Many years from now, long after Iain Duncan Smith is departed from his ministerial labours, what will the world say about him?
Will he be lauded as the person who – virtually single-handedly – managed to reform the UK’s welfare system and make working for a living worthwhile again for hundreds of thousands of people previously on benefits?
Or will they say that here was a man so committed to his own pre-packaged
right-wing ideology that he sanctioned fitness-for-work tests requiring terminal cancer patients to find a job?
Whatever the verdict, there is not a shadow of a doubt that Duncan Smith will be identified as the principal architect of the DWP’s reorganisation since 2010. He will not be able to claim “it had nothing to do with me, guv” and if he does, no one will believe him.
Some of his erstwhile ministerial colleagues, however, seem to think that
if they whistle long enough people might forget they had anything to do with the momentous reforms that took place on their watch.
Former Treasury financial secretary Mark Hoban is a classic example of this. Last week, as part of an event in Westminster, Hoban was briefly quizzed by Money Marketing reporter Samuel Dale.
When Samuel asked Hoban if the RDR rules had damaged savings, the former minister said: “Let me just correct you; the RDR is nothing to do with me, it was the decision of the independent regulator. I know lots of IFAs hoped I would interfere with the regulator but that is not something I would make a practice of.”
For Samuel, this is part of a process of a recent de-politicisation of key decisions by ministers, who devolve responsibility for taking them to outside agencies. He gives the example of Eric Pickles, who “blamed the Environment Agency for the slow help for flood victims”.
Actually, I thought Pickles was simply acting out his default role as a populist politician trying to pass the buck because he thought he could get away with it, wrongly as it turned out.
Samuel applies the same theory to financial services, giving a series of examples where decisions – from auto-enrolment to funding of long-term care – have been passed on to bodies outside the parliamentary sphere.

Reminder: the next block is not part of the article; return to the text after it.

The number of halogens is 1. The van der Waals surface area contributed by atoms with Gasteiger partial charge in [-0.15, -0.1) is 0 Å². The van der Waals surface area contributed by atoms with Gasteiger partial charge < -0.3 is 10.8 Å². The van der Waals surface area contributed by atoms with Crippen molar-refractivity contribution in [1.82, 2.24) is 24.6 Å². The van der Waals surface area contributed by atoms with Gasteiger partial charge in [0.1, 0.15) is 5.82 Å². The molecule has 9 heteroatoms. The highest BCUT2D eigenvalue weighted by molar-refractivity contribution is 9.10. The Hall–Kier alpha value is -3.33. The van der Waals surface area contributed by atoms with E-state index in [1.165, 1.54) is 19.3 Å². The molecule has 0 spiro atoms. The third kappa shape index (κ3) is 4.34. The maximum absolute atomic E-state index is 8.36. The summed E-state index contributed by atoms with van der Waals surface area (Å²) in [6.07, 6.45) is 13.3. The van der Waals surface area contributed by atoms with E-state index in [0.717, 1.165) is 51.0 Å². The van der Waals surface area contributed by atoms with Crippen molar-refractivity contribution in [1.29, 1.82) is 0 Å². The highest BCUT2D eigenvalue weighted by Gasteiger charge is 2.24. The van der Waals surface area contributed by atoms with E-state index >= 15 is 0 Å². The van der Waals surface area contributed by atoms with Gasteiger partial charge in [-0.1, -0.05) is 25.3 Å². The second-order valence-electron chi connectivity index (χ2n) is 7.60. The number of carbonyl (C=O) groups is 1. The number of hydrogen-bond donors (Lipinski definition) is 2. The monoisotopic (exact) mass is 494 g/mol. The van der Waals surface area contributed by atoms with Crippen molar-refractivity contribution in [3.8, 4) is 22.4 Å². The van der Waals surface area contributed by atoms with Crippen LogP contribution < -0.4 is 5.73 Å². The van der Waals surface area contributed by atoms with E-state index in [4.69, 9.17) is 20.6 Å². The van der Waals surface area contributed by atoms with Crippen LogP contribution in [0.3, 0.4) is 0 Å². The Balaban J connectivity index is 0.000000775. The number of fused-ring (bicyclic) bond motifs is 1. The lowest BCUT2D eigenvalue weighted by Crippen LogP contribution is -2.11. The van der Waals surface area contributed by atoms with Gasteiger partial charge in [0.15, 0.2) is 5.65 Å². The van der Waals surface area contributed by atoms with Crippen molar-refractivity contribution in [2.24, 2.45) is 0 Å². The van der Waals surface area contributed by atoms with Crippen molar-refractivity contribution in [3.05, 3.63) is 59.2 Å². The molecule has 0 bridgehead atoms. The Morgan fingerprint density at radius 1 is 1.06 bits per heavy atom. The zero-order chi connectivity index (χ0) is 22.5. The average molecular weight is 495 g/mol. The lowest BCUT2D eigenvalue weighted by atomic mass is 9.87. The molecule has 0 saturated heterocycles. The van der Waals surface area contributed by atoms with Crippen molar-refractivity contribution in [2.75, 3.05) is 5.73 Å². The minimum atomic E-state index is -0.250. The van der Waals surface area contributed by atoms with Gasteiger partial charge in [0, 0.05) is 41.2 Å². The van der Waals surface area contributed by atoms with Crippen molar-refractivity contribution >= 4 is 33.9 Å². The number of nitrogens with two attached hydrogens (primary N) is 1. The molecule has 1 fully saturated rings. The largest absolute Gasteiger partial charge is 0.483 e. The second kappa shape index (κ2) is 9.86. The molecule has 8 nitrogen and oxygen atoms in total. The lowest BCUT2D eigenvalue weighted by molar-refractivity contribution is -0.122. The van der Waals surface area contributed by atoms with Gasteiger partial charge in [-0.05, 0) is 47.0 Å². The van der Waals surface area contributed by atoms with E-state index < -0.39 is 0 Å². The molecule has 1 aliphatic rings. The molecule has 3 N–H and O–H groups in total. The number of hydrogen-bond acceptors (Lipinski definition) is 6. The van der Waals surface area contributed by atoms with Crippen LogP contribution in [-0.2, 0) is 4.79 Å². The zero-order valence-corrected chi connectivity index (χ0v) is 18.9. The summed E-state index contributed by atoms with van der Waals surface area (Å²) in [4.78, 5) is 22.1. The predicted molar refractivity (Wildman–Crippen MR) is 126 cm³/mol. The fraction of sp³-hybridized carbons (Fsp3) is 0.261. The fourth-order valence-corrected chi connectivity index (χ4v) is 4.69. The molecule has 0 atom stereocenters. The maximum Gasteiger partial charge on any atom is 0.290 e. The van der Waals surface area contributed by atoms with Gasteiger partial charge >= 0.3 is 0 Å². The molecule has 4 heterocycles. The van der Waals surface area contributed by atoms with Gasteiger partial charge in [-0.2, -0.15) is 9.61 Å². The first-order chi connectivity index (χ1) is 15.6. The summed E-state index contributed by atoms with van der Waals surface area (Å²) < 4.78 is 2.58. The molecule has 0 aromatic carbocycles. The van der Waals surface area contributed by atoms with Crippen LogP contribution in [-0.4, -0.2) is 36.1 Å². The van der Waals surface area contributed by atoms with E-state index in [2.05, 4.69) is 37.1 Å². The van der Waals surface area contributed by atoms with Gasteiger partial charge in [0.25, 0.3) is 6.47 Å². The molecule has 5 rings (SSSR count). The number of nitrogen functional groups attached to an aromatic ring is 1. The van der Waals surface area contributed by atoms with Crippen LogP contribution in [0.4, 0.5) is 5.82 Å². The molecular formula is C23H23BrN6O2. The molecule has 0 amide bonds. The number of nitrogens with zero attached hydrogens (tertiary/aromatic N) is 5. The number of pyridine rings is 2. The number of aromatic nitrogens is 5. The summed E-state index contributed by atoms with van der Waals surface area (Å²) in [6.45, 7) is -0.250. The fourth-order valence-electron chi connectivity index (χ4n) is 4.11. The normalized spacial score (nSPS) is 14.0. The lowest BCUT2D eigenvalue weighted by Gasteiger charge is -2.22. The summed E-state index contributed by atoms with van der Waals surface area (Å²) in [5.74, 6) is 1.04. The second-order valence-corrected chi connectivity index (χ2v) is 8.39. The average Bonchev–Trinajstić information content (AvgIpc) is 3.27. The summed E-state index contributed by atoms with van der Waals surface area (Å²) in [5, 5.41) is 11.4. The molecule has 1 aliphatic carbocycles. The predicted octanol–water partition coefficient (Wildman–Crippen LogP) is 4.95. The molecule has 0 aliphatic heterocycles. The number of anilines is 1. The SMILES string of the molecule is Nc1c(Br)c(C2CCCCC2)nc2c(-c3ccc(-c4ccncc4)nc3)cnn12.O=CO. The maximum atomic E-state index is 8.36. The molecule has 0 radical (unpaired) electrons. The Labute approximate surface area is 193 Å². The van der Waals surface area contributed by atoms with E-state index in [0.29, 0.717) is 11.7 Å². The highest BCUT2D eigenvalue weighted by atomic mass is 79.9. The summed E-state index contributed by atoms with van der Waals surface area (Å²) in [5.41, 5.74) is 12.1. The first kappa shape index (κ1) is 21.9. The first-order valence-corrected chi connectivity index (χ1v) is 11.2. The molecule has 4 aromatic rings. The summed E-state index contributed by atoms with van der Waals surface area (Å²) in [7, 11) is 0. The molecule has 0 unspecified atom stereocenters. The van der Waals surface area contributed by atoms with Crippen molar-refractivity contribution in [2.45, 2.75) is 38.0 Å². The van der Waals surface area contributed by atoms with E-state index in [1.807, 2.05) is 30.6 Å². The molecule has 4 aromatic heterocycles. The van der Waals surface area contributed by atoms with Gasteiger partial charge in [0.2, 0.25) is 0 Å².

I am a huge admirer of Samuel’s incisive writing in Money Marketing but I have to say I disagree with him on this issue.
Not just because major decisions affecting British public life have long been the by-product of inquiries and reports – one need only think of the Beveridge Report, which helped define and create the welfare state Iain Duncan Smith is so busy dismantling.
Then there is the Beeching Report of the early 1960s, which led to the closure of 55 per cent of Britain’s railway stations and 30 per cent of its route miles over the next decade.
What Samuel also does is conflate other changes in regulation he has identified, such as the FCA’s “judgment-led approach, with huge power to ban products it does not like and publish early warning notices against individuals and firms it is investigating”.
Now, some might say these are powers which its predecessor, the FSA, sorely lacked. A classic example of this was PPI, where it took many years of warnings by consumer groups and journalists before the regulator acted.
It also became clear that it was not simply the sales methods of big banks but the critical problems with the product’s very design that led to the biggest financial misselling scandal of the past decade.
As for Hoban himself, the reality is that, like Iain Duncan Smith and his efforts at the DWP, any Teflon-like protestations of innocence with regard to the RDR sit uneasily on his lips – not that they are new, in any case.
For example, when Hoban argued in October 2010 that “the current minimum financial adviser qualification is at the same level as a diploma in shift management offered by McDonald’s”, he prefaced that remark with another: “Whilst the RDR is the responsibility of the Financial Services Authority I fully support its objectives.’”
A semiologist would draw two conclusions from Hoban’s quote: the first is that Hoban was fully in support of the RDR, as can be seen in his speech that day.
Hoban’s quip about McDonald’s related solely to one highly welcome aspect of the FSA’s planned reforms, that of introducing a higher professional qualification level for financial advisers. But it was carefully scripted to achieve maximum effect both with his immediate and a wider public audience.
The second conclusion is that both in 2010 and now, Hoban’s remarks about “ultimate responsibility” show he has always been careful to distinguish between his role as a cheerleader
of the RDR reforms and their application by the FSA.
Could Hoban have had an impact on the RDR reforms if he had really wanted to? Probably, at the margins: regulators will always listen to politicians’ concerns, expressed behind closed doors. But the truth is he did not want to.
Hoban may not have been as passionate about the RDR as Duncan Smith is about the DWP reforms but this was a project he signed up to as a minister because he agreed with it. No amount of argument about the devolution of ministerial powers will change that fact.
Nic Cicutti can be contacted at firstname.lastname@example.org